Self-Experimentation in the Time of COVID-19

Scientists are taking their own vaccines, an ethically murky practice that has a long and sometimes celebrated history in medicine.

In the history of medicine, self-experimentation has certainly been a well-recognized tradition. Jonas Salk first tested his polio vaccine on himself and his children in 1952 before giving it to strangers. Marina Voroshilova and Mikhail Chumakov, a married pair of Russian polio experts, likewise self-administered a potential vaccine in 1959 before giving their three sons sugar cubes laced with weakened poliovirus.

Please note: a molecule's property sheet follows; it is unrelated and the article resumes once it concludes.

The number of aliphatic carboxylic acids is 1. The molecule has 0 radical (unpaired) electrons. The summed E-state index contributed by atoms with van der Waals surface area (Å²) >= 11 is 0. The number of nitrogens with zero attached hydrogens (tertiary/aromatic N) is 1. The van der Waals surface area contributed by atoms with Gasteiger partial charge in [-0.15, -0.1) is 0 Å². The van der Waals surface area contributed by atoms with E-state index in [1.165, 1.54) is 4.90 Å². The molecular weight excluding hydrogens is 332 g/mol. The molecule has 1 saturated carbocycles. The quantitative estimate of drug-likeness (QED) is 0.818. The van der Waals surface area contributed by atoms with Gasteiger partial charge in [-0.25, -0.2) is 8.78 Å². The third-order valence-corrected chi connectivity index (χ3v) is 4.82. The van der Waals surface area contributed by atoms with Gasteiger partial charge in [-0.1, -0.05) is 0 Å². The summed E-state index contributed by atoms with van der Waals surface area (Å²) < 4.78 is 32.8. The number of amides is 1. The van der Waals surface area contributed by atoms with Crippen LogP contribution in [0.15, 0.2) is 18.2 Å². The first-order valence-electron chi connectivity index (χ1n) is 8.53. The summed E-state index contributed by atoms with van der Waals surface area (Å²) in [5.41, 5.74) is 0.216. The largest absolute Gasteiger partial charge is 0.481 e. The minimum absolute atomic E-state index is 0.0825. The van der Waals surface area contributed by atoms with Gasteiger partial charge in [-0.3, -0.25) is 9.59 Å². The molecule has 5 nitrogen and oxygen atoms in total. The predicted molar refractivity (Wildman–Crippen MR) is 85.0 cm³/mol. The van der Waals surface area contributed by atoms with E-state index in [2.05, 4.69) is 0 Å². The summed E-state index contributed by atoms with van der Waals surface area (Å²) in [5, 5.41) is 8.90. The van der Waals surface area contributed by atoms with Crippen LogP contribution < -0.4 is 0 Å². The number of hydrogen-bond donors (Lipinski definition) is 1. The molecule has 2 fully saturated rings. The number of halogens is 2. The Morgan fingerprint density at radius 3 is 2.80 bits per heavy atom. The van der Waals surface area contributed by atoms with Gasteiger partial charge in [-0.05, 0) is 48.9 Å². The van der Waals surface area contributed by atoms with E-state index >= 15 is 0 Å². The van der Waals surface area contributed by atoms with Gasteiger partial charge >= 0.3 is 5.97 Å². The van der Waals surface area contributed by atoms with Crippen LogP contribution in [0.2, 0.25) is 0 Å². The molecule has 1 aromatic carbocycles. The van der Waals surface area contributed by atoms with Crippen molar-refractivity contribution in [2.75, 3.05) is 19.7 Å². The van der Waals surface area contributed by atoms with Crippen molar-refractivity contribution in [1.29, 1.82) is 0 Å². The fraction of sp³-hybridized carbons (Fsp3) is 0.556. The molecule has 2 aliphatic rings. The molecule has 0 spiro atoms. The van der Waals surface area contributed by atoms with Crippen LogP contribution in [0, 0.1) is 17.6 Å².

Likewise, in our #covidー19 times, researchers in the US, China and Russia have again begun sharing their experiences of testing their own #vaccines

MIT Technology Review reports that Preston Estep cofounder of the citizen science initiative Rapid Deployment Vaccine Collaborative (RaDVac) developed a nasal coronavirus vaccine and joined at least 20 other researchers.

Similarly, the director of the Moscow-based Gamaleya Research Institute, Alexander Gintsburg, made headlines when he claimed to have tested a new COVID-19 vaccine on himself ahead of the start of human #clinicaltrials